Return On Invested Capital (ROIC): Its Role In Market Valuations

Return: Measurement and Uses

In Fiscal Year 2015, companies in the S&P 100 Index, ex-financials, posted Earnings Before Interest and Taxes (EBIT) of \$678.9B. In isolation, this number conveys no information regarding the economic performance of the underlying companies. In order to assess economic performance, we need to calculate Return On Invested Capital (ROIC). ROIC, EBIT / Invested Capital (1), puts earnings numbers in the proper context relative to the total capital used to generate them.

In Fiscal Year 2015, ex-financials, the S&P 100 Index ROIC equaled 13.0%.

By making relative comparisons to history and peers, we can assess managerial performance over time. Managements reinvesting additional capital into the business will increase value only if the returns earned on the additional capital exceed their costs. High and increasing ROIC means that management is very proficient at investing additional capital and transforming this capital into earnings.

The following graph shows the 10-Year historical range, by sector, of ROIC for the S&P 100.

Note that Invested Capital is defined as:

Invested Capital = Total Assets – Excess Cash – (Non-Interest-Bearing Current Liabilities)   Excess Cash = Cash, Cash Equivalents, Marketable Securities – (Max (0, Current Liabilities – Current Assets)) We use the average of Invested Capital over the fiscal year in our calculation.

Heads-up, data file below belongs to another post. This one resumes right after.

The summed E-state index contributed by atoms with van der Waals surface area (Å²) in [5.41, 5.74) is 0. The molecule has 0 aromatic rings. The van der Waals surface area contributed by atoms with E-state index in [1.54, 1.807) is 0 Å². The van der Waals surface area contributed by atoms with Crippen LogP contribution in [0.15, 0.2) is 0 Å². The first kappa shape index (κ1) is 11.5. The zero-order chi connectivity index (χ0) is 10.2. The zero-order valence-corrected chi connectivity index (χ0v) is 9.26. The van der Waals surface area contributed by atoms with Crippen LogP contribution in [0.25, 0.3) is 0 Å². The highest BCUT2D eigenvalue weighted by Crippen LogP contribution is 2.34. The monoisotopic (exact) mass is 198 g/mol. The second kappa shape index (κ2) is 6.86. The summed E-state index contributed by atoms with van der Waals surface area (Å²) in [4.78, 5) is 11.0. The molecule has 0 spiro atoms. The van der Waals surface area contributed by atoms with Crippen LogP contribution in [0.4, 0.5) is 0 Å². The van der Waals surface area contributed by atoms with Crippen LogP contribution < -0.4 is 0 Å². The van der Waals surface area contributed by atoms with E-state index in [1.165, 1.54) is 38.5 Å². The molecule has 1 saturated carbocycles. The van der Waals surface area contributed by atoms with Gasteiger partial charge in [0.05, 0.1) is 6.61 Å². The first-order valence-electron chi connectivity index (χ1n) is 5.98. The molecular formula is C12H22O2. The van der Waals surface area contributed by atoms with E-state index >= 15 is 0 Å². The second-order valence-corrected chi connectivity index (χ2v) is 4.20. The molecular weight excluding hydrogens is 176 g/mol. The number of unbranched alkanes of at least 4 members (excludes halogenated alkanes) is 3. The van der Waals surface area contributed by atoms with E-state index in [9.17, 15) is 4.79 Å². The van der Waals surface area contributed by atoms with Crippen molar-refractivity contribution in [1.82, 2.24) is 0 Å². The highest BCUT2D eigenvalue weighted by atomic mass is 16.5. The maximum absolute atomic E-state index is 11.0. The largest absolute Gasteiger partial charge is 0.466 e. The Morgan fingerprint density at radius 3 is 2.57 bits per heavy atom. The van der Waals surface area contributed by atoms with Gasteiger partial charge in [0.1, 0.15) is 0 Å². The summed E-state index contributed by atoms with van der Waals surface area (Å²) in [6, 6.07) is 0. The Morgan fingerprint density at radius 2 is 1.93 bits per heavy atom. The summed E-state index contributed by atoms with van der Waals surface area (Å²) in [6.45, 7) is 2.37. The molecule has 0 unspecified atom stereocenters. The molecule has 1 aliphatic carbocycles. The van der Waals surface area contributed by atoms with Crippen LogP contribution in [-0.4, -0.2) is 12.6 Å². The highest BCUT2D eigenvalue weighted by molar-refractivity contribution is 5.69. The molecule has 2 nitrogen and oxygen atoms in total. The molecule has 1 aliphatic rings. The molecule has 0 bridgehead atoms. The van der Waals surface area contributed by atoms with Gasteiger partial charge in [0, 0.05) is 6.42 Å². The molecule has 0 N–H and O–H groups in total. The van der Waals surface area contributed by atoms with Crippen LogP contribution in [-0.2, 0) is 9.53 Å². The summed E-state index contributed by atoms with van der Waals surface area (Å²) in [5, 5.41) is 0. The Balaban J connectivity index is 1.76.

Valuation: Measurement and Uses

The central question to any relative valuation measure is: What is the price of the whole relative to the sum of its parts?

In studying the economics of forestland, Martin Faustmann derived the formula to answer this question. In 1849, he published what is regarded today as the definitive formula for the valuation of forests and land rents (source: Mark Spitznagel, The Dao of Capital, 2013, John Wiley & Sons Inc.). As applied to the valuation of companies, Faustmann’s Ratio is equal to Market Capitalization of Equity / Net Worth.

Note that Net Worth is defined as:

Net Worth = Invested Capital + Cash – Debt – Preferred Equity

Debt = Current portion of long-term debt + Long-Term Debt + Capital Lease Obligations + Non-Current Deferred Liabilities + Other Long-Term Liabilities

By making comparisons to history and peers, we can assess the enthusiasm (or disdain) with which market participants price companies.

The following graph shows the 10-Year historical range, by sector, of FR for the S&P 100.

Return and Valuation: Visualizing the Two Together

All else being equal, for a given level of ROIC investors should prefer a company with a lower Faustmann Ratio. For a given level of Faustmann Ratio, investors should prefer a company with a higher ROIC. Due to the increasingly incessant short-time-horizon focus of many market participants, this is not always the case.

The following graph plots the trailing-twelve-months (TTM), by sector, Faustmann Ratio versus ROIC for the S&P 100.

The next graph plots the trailing-twelve-months (TTM), by sector, Faustmann Ratio versus the regression estimate.

The author may hold S&P 500 related securities at the time of publication. Any opinions expressed herein are solely those of the author, and do not in any way represent the views or opinions of any other person or entity.